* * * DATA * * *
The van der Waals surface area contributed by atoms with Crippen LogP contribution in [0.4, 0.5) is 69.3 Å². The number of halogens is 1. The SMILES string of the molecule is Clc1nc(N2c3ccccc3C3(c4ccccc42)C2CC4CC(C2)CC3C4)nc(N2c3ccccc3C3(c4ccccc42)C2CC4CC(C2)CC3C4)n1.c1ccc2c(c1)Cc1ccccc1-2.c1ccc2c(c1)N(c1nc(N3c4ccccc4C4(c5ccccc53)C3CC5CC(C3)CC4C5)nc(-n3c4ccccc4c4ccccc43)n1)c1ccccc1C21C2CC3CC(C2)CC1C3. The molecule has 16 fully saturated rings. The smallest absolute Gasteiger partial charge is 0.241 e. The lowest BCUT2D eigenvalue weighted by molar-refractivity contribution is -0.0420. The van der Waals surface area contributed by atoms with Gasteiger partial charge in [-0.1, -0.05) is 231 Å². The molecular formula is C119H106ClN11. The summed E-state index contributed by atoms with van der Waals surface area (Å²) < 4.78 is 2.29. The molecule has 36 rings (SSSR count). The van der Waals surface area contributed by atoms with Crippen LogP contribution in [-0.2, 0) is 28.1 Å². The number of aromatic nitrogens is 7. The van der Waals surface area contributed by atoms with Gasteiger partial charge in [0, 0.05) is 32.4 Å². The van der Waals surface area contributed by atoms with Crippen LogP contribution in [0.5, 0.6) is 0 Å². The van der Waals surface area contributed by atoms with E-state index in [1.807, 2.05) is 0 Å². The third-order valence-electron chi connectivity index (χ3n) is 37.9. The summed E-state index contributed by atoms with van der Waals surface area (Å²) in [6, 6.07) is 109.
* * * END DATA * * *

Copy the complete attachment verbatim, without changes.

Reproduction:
The van der Waals surface area contributed by atoms with Crippen LogP contribution in [0.4, 0.5) is 69.3 Å². The number of halogens is 1. The SMILES string of the molecule is Clc1nc(N2c3ccccc3C3(c4ccccc42)C2CC4CC(C2)CC3C4)nc(N2c3ccccc3C3(c4ccccc42)C2CC4CC(C2)CC3C4)n1.c1ccc2c(c1)Cc1ccccc1-2.c1ccc2c(c1)N(c1nc(N3c4ccccc4C4(c5ccccc53)C3CC5CC(C3)CC4C5)nc(-n3c4ccccc4c4ccccc43)n1)c1ccccc1C21C2CC3CC(C2)CC1C3. The molecule has 16 fully saturated rings. The smallest absolute Gasteiger partial charge is 0.241 e. The lowest BCUT2D eigenvalue weighted by molar-refractivity contribution is -0.0420. The van der Waals surface area contributed by atoms with Gasteiger partial charge in [-0.1, -0.05) is 231 Å². The molecular formula is C119H106ClN11. The summed E-state index contributed by atoms with van der Waals surface area (Å²) < 4.78 is 2.29. The molecule has 36 rings (SSSR count). The van der Waals surface area contributed by atoms with Crippen LogP contribution in [-0.2, 0) is 28.1 Å². The number of aromatic nitrogens is 7. The van der Waals surface area contributed by atoms with Gasteiger partial charge in [0, 0.05) is 32.4 Å². The van der Waals surface area contributed by atoms with Crippen LogP contribution in [0.5, 0.6) is 0 Å². The van der Waals surface area contributed by atoms with E-state index in [1.807, 2.05) is 0 Å². The third-order valence-electron chi connectivity index (χ3n) is 37.9. The summed E-state index contributed by atoms with van der Waals surface area (Å²) in [6, 6.07) is 109.